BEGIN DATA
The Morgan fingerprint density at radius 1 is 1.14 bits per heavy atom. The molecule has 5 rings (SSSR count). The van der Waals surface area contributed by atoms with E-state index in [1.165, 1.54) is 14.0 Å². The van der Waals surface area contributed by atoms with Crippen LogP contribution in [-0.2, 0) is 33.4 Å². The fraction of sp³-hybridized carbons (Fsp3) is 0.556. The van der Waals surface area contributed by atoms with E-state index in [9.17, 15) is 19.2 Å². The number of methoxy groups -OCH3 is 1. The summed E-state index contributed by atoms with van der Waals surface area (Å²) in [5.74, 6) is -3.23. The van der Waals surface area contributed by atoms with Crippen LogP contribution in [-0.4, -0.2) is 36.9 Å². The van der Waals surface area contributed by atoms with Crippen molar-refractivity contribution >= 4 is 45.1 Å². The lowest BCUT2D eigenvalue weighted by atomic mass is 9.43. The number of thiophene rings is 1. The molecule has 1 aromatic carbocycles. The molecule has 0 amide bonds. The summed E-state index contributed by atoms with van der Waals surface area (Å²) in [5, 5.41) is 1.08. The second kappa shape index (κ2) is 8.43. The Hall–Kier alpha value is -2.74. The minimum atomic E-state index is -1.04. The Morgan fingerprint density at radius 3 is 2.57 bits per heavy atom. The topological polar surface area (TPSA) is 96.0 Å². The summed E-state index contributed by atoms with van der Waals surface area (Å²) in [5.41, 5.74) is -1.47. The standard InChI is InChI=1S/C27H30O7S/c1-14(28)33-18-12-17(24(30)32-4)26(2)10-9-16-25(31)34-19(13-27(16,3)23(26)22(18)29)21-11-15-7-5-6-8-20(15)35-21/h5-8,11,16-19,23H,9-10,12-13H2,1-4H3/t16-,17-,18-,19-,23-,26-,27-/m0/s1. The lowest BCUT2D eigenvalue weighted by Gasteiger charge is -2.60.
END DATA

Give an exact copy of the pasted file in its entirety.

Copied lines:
The Morgan fingerprint density at radius 1 is 1.14 bits per heavy atom. The molecule has 5 rings (SSSR count). The van der Waals surface area contributed by atoms with E-state index in [1.165, 1.54) is 14.0 Å². The van der Waals surface area contributed by atoms with Crippen LogP contribution in [-0.2, 0) is 33.4 Å². The fraction of sp³-hybridized carbons (Fsp3) is 0.556. The van der Waals surface area contributed by atoms with E-state index in [9.17, 15) is 19.2 Å². The number of methoxy groups -OCH3 is 1. The summed E-state index contributed by atoms with van der Waals surface area (Å²) in [5.74, 6) is -3.23. The van der Waals surface area contributed by atoms with Crippen LogP contribution in [-0.4, -0.2) is 36.9 Å². The van der Waals surface area contributed by atoms with Crippen molar-refractivity contribution >= 4 is 45.1 Å². The lowest BCUT2D eigenvalue weighted by atomic mass is 9.43. The number of thiophene rings is 1. The molecule has 1 aromatic carbocycles. The molecule has 0 amide bonds. The summed E-state index contributed by atoms with van der Waals surface area (Å²) in [5, 5.41) is 1.08. The second kappa shape index (κ2) is 8.43. The Hall–Kier alpha value is -2.74. The minimum atomic E-state index is -1.04. The Morgan fingerprint density at radius 3 is 2.57 bits per heavy atom. The topological polar surface area (TPSA) is 96.0 Å². The summed E-state index contributed by atoms with van der Waals surface area (Å²) in [5.41, 5.74) is -1.47. The standard InChI is InChI=1S/C27H30O7S/c1-14(28)33-18-12-17(24(30)32-4)26(2)10-9-16-25(31)34-19(13-27(16,3)23(26)22(18)29)21-11-15-7-5-6-8-20(15)35-21/h5-8,11,16-19,23H,9-10,12-13H2,1-4H3/t16-,17-,18-,19-,23-,26-,27-/m0/s1. The lowest BCUT2D eigenvalue weighted by Gasteiger charge is -2.60.